Chas S. Clifton
Colorado State University-Pueblo
ABSTRACT: In a land without surviving ancient Pagan practices and sites comparable to those in Europe, the "civil religion of nature" became a key element of the American Pagan movement. Pressed to account for themselves, American Pagans in the 1970s began to use the terms "nature religion" or "earth religion" to describe their practices. That they were able to do so, without challenge, is a tribute to the embededness of "nature religion" in the American psyche. In fact, nature religion may be viewed as an unacknowledged form of American civil religion, reinforced by government action and having as one of its central figures Smokey Bear, the cartoon mascot of the federal Forest Service.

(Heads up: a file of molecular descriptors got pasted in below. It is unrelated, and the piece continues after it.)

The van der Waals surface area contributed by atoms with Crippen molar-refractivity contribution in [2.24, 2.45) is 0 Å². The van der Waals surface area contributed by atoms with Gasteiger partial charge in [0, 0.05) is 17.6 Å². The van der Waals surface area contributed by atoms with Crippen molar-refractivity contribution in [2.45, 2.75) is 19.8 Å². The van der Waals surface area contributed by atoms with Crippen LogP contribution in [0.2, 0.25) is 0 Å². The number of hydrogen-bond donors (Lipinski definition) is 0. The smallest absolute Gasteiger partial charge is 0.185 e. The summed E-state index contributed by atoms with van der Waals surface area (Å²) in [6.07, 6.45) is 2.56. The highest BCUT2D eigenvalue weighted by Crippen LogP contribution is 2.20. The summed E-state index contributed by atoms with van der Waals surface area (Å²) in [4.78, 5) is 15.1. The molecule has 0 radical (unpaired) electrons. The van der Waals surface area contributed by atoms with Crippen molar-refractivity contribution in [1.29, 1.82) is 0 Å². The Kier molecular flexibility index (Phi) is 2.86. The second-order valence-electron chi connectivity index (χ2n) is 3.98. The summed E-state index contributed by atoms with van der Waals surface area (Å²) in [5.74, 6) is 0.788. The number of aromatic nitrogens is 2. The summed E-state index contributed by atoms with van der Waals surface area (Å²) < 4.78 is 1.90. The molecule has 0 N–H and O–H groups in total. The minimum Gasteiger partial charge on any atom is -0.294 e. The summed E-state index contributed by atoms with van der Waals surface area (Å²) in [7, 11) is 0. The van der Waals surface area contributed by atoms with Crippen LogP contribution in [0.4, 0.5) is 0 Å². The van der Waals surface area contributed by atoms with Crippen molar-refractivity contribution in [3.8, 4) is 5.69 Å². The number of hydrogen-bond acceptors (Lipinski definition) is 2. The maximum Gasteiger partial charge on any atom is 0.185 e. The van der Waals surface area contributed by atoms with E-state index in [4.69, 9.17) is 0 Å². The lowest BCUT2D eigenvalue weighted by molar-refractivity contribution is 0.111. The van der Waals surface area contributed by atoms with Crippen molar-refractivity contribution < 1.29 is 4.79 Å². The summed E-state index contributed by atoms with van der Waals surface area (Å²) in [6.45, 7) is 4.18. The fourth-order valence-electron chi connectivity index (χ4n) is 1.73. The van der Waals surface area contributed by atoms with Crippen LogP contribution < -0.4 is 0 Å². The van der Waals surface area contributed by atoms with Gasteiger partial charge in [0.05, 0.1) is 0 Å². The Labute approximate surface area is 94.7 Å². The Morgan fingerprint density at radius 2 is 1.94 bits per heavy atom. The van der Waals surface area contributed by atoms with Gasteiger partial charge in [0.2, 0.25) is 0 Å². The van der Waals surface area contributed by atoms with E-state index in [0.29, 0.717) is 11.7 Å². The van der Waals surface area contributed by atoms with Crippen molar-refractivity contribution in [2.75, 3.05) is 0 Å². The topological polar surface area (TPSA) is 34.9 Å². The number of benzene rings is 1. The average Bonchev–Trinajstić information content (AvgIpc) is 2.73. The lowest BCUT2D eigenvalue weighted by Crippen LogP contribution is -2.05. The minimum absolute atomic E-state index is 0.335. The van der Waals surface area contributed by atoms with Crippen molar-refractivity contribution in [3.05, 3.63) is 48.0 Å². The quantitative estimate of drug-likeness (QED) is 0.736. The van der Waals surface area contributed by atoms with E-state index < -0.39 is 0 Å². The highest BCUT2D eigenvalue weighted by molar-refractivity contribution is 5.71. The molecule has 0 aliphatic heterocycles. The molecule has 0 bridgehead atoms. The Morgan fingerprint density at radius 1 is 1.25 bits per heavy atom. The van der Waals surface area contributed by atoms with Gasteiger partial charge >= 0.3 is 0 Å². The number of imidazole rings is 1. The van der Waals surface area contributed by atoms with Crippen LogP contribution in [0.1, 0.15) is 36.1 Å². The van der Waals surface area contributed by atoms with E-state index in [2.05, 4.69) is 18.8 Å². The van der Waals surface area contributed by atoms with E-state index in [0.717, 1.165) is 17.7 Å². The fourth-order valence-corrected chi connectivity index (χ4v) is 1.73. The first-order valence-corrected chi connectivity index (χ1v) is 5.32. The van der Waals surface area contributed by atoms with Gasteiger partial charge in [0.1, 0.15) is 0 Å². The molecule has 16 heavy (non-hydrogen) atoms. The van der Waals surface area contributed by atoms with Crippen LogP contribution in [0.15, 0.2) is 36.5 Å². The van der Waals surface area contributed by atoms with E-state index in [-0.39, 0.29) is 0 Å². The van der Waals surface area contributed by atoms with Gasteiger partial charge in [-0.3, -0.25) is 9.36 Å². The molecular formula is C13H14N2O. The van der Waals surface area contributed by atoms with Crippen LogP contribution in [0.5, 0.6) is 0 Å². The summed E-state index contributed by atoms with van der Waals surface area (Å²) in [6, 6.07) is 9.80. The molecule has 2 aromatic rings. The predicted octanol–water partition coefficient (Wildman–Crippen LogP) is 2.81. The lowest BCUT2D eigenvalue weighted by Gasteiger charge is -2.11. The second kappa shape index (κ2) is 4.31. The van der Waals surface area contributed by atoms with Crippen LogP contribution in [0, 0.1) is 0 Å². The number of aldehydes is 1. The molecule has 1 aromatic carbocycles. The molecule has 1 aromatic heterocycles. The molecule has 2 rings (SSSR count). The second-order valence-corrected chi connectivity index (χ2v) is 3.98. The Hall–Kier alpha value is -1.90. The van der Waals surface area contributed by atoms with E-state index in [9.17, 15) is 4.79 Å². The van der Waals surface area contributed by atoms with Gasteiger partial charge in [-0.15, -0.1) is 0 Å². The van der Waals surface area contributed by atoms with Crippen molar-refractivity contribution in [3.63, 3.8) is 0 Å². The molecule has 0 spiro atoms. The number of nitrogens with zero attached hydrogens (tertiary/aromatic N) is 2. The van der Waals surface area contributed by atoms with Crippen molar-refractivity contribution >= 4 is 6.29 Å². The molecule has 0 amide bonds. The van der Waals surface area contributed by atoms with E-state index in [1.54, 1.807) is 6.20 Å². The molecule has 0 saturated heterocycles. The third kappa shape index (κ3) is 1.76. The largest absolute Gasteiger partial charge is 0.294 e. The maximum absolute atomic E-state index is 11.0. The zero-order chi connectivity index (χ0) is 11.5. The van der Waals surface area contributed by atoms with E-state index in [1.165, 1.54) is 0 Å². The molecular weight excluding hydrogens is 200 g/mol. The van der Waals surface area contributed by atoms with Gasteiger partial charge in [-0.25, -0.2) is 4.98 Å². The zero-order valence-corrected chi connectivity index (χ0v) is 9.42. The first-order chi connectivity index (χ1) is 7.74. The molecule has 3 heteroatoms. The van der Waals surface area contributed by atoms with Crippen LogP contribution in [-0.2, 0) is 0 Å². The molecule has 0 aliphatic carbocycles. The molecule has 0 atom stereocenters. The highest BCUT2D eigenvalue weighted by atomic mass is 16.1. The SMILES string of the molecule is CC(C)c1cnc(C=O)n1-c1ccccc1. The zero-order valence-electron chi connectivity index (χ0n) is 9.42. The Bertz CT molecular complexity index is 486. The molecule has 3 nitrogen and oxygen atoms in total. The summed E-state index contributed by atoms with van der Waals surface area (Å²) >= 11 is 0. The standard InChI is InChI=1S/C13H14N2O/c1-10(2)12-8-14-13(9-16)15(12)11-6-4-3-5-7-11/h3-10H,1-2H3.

Because of the terms of my publishing agreement with the journal Ecotheology, I cannot post the entire text of of this paper on the Web. It will be published in Ecotheology in late 2003, and I will provide a more precise URL at that time for the journal.